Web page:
First established in the mid to late 1700s, the Whitehall Grist Mill is a legacy of Baltimore’s early growth as a major center for flour production. In 1839, the mill’s owners converted the facility into a cotton mill weaving the cotton “duck” (a tightly-woven canvas) used to make sails for the clipper ships that docked in Fell’s Point and the Baltimore harbor. In 1854, the building burned down and then owner Horatio Gambrill rebuilt on the same site. After a second fire in 1868, Gambrill rebuilt at twice the size and, in 1868, sold the factory (renamed “Clipper Mill”) to the firm of William E. Hooper and Sons. The building sold again in 1899 to the Mount Vernon Woodberry Cotton Duck Company and continued in operation up until 1925.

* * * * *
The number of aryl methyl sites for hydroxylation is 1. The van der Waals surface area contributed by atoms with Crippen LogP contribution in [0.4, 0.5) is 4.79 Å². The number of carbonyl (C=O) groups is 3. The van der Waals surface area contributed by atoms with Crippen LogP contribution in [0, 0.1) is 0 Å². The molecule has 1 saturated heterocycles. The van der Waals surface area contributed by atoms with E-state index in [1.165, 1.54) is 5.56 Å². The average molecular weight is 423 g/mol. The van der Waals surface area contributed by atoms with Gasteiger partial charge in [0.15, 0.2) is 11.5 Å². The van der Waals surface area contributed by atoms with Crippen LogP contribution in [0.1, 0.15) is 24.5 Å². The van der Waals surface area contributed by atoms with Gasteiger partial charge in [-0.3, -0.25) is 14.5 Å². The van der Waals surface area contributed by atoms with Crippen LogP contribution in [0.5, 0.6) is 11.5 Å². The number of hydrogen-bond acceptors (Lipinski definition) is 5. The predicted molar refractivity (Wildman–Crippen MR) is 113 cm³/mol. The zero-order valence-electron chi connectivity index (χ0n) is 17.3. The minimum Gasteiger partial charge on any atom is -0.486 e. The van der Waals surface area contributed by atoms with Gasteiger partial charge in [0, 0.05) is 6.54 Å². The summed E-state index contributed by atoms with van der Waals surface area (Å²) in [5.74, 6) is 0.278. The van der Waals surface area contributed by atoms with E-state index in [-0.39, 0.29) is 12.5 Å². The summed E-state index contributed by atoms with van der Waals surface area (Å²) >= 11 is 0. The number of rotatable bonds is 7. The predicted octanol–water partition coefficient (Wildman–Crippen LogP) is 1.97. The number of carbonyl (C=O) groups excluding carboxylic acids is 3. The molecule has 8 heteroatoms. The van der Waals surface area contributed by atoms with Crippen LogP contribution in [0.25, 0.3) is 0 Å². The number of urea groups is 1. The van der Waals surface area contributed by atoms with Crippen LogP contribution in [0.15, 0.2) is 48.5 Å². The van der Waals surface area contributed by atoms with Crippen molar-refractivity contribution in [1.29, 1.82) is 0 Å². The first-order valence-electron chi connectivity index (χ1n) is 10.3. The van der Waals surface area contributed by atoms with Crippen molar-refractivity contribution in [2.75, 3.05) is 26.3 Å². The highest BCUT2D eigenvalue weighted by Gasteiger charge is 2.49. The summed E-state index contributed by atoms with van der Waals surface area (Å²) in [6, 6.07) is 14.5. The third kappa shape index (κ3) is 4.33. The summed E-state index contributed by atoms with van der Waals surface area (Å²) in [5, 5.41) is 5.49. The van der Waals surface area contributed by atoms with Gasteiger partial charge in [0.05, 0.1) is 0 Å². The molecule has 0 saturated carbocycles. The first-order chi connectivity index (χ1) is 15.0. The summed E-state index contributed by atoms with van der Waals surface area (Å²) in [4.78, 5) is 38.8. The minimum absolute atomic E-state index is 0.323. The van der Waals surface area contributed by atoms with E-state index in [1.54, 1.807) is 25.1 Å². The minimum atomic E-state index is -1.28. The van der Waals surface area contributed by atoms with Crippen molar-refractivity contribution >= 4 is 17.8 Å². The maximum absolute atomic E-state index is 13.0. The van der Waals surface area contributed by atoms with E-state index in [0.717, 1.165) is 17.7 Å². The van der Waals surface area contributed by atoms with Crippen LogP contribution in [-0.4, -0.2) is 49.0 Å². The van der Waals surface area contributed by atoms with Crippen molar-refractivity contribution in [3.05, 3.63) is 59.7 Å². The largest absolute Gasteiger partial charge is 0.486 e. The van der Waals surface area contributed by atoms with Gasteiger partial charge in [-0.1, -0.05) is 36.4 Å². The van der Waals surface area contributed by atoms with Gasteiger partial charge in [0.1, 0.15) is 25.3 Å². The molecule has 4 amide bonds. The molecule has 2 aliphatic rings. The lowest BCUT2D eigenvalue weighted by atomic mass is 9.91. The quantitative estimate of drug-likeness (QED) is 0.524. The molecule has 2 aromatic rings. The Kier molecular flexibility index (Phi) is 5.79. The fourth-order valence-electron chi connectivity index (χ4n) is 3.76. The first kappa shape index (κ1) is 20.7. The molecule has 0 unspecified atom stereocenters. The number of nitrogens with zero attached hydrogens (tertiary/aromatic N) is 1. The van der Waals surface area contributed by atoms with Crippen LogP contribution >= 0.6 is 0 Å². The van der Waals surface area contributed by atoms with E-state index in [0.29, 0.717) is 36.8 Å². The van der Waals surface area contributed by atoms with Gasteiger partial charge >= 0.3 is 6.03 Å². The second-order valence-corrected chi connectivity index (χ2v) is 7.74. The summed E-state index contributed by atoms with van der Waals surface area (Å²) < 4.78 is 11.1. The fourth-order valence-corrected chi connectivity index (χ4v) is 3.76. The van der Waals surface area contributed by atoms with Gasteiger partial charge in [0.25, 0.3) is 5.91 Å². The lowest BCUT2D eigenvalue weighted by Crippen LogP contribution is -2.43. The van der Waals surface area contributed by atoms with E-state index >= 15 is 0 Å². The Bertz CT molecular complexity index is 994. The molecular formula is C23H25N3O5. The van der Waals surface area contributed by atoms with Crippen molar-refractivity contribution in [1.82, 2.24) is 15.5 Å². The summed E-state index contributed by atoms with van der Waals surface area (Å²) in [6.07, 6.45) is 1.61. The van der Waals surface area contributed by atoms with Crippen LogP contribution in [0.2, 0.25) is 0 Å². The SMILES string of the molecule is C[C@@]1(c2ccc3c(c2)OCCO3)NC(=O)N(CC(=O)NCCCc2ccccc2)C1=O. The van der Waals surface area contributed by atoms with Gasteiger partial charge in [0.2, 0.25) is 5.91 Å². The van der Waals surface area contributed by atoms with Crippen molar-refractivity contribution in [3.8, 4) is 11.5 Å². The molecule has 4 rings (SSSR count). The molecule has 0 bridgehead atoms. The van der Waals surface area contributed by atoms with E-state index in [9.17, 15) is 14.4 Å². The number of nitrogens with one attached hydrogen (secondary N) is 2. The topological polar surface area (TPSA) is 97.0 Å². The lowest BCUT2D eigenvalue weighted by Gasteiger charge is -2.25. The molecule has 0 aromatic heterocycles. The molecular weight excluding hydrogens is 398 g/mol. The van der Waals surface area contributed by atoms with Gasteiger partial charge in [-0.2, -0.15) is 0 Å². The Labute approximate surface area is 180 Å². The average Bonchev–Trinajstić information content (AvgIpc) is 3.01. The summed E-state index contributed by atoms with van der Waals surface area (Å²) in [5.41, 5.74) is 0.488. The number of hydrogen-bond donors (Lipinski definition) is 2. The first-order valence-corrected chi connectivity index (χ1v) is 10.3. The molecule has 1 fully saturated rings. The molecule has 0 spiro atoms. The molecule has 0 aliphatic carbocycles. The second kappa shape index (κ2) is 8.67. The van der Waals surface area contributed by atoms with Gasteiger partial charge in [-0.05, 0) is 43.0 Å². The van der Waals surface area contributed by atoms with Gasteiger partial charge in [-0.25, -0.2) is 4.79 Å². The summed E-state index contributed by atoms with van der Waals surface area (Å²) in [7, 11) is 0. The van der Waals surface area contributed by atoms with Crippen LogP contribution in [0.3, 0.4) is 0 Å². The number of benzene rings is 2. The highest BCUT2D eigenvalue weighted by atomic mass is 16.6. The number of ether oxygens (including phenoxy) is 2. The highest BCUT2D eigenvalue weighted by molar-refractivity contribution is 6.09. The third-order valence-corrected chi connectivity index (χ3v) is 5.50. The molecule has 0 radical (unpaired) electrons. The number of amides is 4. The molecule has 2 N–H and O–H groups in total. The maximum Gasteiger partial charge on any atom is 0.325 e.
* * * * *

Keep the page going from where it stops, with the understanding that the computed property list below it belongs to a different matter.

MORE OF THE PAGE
That year, the mill sold to Purity Paper Vessels, a firm that manufactured paper containers suitable for semi-liquid foods. Continuing efforts to adapt the building to changing technology, the new owners switched the plant from steam power to industrial gas. In 1941, the I. Sekine Brush Company, a maker of men's grooming products and toothbrushes, purchased the mill for $70,000. The company occupied the space until 1972. Most recently, Terra Nova Ventures redeveloped the building into apartments, offices, restaurant and retail space and has given the old mill a new and modern life.